April 1, 2006


League of Extraordinary Men: The old Pacific Coast League still conjures up vivid memories for those who watched or played in it. (Debbie Goffa, March 30, 2006, LA Times)

Long before the Los Angeles Angels of Anaheim went to court over their name, the Angels of the old PCL brought professional baseball to Los Angeles.

The league was formed in 1903 but didn't hit its stride until after World War II, growing in popularity as fast as California was growing in population. In 1947, the Angels hit a high mark in paid attendance — 622,485.

By 1919, there were the Angels, Solons, Oakland Oaks, San Francisco Seals, Seattle Indians (later Rainiers), Vernon Tigers and Portland Beavers. The Hollywood Stars joined in 1926 before moving to San Diego 10 years later to become the Padres.

The Tigers moved to San Francisco as the Mission Reds, then returned to L.A. in 1938 to become the new Hollywood Stars, who took Tinseltown by storm. On any given day at Gilmore Field, in the Fairfax district, one could find the likes of George Raft, Gary Cooper and Barbara Stanwyck.

First baseman Chuck Stevens, who played for the St. Louis Browns, joined the Stars at the tail end of the 1948 season.

"When you played on the Stars," he said, "every day was lollipop day because you're liable to be walking by the batting cage and somebody would say, 'Hello, Chuck.' And you'd say to yourself, 'Gee, that voice is familiar.' And it's liable to be Groucho Marx or Phil Silvers."

But more often than not, the real stars of the PCL were the Angels, who won 12 pennants from 1903 through 1957.

Stevens, now 87, still marvels at the caliber of players, particularly the 1934 Angels.

"There were guys hitting .340, .350 — almost every one of them did that year," he said. "Pitching was phenomenal. It was a sight to see. They absolutely slaughtered the rest of the league."

Having grown up in Long Beach, watching the Angels at Wrigley Field in 1934 was a regular event for Stevens.

"It was like a dream," he said. "If you lived in Southern California, you automatically became an Angels fan."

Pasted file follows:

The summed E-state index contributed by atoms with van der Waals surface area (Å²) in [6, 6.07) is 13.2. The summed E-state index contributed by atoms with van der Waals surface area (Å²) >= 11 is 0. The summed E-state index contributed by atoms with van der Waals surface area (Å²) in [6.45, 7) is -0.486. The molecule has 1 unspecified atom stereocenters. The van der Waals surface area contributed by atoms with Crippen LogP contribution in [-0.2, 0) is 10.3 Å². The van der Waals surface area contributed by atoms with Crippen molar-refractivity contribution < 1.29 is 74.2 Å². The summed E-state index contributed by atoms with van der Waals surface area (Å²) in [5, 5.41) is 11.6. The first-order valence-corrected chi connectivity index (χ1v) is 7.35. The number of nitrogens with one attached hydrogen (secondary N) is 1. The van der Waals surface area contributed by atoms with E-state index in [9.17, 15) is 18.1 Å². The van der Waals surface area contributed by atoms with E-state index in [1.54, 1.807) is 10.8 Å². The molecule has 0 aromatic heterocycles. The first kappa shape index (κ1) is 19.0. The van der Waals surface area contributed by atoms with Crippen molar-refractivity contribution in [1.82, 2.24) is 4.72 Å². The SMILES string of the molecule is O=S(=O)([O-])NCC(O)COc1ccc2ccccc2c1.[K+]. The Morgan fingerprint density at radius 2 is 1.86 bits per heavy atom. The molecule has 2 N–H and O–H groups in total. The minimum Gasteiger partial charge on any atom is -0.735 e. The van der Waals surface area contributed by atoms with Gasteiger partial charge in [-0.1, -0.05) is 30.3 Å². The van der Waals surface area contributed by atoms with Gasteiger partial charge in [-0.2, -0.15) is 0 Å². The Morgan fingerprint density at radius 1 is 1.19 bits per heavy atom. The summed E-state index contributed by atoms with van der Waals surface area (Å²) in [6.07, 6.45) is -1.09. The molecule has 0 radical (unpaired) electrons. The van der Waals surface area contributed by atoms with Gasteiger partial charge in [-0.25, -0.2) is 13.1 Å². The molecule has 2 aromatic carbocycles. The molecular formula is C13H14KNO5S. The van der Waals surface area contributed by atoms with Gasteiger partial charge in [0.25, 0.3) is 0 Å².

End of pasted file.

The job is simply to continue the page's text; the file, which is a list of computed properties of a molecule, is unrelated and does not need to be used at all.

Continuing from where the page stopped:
That 1934 team was 137-50 (.733). A partial roster: Right fielder Frank Demaree, who won the PCL triple crown and most-valuable-player honors that year (45 homers, 173 runs batted in and a .383 batting average), center fielder Jigger Statz (13 triples, .324 and 61 stolen bases) and three 20-game winners.

The 1956 Angels were as good. They won the pennant with a 107-61 record. Leading them was the powerful and popular Steve Bilko. He too won the triple crown and was MVP (.360, 55 homers and 164 RBIs).

There were plenty of future major league Hall of Famers in the PCL, including Joe DiMaggio (Seals), Ted Williams (Padres), Bob Lemon (Rainiers), Bobby Doerr (Stars) and Ernie Lombardi (Oaks) — all Californians.

Why was the PCL such a lure?

"One word," said Dick Beverage, president of the Assn. of Professional Baseball Players of America. "Geography."

California historian Kevin Starr would agree.

"The Pacific Coast League — like Hollywood, like the Golden Gate Bridge, like the University of California and the Bank of America — was one of California's best ideas of itself before the 1950s," he said. "This was an era in which California came of age on its own terms, with a high degree of autonomy.

"In many ways — the loyalty of its fans, the champions it produced, the successful connections to their cities — the Pacific Coast League was more than a minor league. It was a semi-major league, paralleling the major leagues on the East Coast.

"The argument could be made that the arrival of the Dodgers and Giants … represented as much a re-colonization of California as it did an upgrading of its professional baseball culture."

Posted by Orrin Judd at April 1, 2006 6:08 AM

PCL afficianados and fans in Brooklyn both had reason to hate the advent of modern air travel.

Posted by: John at April 1, 2006 1:05 PM
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